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Islamic fasting and weight loss: a systematic review and meta-analysis

  • Behnam Sadeghirad (a1), Shahrzad Motaghipisheh (a2), Fariba Kolahdooz (a3), Mohammad J Zahedi (a4) and Ali A Haghdoost (a2) (a5)...
Abstract
Objective

Studies on the effects of Ramadan fasting on weight changes have been contradictory. We brought together all published data to comprehensively examine the effects in a systematic review and meta-analysis.

Design

Relevant studies were obtained through searches of PubMed and CINAHL and by independent screening of reference lists and citations without any time restriction. All searches were completed between October and November 2011.

Setting

Changes in body weight during and after Ramadan were extracted from thirty-five English-language studies and were meta-analysed. Most of the studies were conducted in West Asia (n 19); the remainder were conducted in Africa (n 7), East Asia (n 3) and North America/Europe (n 4).

Subjects

Healthy adults.

Results

Fasting during Ramadan resulted in significant weight loss (−1·24 kg; 95 % CI −1·60, −0·88 kg). However, most of the weight lost was regained within a few weeks and only a slight decrease in body weight was observed in the following weeks after Ramadan compared with that at the beginning of Ramadan. Weight loss at the end of Ramadan was significant in both genders (−1·51 kg for men and −0·92 kg for women); but again the weight loss lasted no longer than 2 weeks after Ramadan. Weight loss during Ramadan was greater among Asian populations compared with Africans and Europeans.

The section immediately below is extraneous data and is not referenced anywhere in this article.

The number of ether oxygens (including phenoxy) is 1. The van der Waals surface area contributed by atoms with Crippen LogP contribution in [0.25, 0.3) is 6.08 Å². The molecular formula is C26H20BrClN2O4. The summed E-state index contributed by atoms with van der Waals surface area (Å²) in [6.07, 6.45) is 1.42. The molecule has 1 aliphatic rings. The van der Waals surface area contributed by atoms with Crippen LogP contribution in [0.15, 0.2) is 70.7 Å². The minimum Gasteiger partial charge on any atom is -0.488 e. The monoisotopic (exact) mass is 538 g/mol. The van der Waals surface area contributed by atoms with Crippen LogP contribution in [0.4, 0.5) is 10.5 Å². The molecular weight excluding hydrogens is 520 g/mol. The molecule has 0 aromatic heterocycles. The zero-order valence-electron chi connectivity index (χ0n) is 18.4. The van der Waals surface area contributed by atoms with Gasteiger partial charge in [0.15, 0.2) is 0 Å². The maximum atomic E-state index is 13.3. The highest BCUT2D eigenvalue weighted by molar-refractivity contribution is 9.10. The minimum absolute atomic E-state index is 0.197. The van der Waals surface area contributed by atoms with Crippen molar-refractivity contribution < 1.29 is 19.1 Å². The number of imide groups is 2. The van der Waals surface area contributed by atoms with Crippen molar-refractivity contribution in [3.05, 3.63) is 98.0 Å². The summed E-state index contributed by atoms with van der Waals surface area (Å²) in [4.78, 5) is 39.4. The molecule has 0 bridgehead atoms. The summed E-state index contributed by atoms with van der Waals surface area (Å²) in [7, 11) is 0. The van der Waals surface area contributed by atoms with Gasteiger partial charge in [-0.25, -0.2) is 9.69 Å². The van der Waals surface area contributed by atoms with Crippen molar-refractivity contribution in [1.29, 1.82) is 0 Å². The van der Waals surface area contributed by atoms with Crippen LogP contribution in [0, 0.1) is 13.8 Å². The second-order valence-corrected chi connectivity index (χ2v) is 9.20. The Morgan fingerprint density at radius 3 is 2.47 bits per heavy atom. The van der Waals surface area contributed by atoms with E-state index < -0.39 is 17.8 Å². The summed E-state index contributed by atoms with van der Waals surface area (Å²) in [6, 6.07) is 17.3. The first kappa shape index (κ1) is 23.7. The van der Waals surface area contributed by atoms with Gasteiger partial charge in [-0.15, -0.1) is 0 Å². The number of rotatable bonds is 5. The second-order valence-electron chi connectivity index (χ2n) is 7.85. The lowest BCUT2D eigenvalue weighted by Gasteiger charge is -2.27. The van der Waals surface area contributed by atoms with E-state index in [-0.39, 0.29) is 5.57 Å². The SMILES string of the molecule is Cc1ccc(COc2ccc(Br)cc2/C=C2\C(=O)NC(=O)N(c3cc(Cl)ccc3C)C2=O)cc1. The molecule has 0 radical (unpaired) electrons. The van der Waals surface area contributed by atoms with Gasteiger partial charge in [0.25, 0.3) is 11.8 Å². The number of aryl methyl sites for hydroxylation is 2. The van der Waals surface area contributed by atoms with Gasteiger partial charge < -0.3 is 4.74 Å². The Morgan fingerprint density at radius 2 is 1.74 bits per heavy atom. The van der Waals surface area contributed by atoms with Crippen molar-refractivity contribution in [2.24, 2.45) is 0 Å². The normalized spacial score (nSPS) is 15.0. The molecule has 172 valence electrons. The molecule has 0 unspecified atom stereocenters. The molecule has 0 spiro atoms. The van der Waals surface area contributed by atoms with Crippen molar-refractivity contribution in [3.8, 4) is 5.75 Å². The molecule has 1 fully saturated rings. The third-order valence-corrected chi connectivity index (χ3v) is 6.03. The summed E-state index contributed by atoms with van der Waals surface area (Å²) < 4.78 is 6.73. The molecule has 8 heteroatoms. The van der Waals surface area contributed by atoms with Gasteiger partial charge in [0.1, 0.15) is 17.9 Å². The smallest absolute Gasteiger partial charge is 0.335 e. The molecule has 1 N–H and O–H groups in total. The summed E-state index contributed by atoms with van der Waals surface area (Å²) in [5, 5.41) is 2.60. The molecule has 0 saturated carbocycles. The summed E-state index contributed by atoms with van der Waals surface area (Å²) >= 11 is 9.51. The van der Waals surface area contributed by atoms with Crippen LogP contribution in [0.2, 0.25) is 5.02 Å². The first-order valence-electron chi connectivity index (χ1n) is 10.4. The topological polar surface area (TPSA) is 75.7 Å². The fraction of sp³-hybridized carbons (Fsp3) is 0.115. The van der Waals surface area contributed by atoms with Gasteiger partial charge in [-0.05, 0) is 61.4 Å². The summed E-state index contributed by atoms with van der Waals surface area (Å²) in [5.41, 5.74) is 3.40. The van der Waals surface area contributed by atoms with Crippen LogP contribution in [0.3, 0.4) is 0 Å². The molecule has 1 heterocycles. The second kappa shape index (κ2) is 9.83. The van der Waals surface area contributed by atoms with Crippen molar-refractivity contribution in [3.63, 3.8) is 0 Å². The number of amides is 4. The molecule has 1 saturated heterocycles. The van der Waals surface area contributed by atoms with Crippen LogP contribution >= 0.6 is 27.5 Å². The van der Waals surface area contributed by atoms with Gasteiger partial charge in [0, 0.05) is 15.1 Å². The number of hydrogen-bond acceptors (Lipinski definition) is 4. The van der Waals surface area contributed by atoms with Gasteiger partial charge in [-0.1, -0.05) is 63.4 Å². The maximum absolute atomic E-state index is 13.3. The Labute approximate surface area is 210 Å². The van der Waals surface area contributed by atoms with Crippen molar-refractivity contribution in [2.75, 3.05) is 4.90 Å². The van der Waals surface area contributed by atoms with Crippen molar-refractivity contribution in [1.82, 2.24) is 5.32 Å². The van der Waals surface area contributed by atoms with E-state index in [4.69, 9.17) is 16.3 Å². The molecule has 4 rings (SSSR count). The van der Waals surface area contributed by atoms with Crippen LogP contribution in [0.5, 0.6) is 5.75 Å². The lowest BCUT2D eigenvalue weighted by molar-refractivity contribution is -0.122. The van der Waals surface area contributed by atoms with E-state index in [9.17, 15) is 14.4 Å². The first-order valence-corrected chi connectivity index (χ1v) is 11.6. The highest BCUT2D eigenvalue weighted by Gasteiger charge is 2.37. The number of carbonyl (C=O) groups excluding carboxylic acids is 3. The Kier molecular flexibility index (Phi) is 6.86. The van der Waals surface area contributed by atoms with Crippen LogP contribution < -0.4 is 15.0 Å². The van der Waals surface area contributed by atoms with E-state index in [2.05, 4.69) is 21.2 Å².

Conclusions

Weight changes during Ramadan were relatively small and mostly reversed after Ramadan, gradually returning to pre-Ramadan status. Ramadan provides an opportunity to lose weight, but structured and consistent lifestyle modifications are necessary to achieve lasting weight loss.

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Corresponding author
*Corresponding author: Email ahaghdoost@kmu.ac.ir; Ali-Akbar.Haghdoost@lshtm.ac.uk
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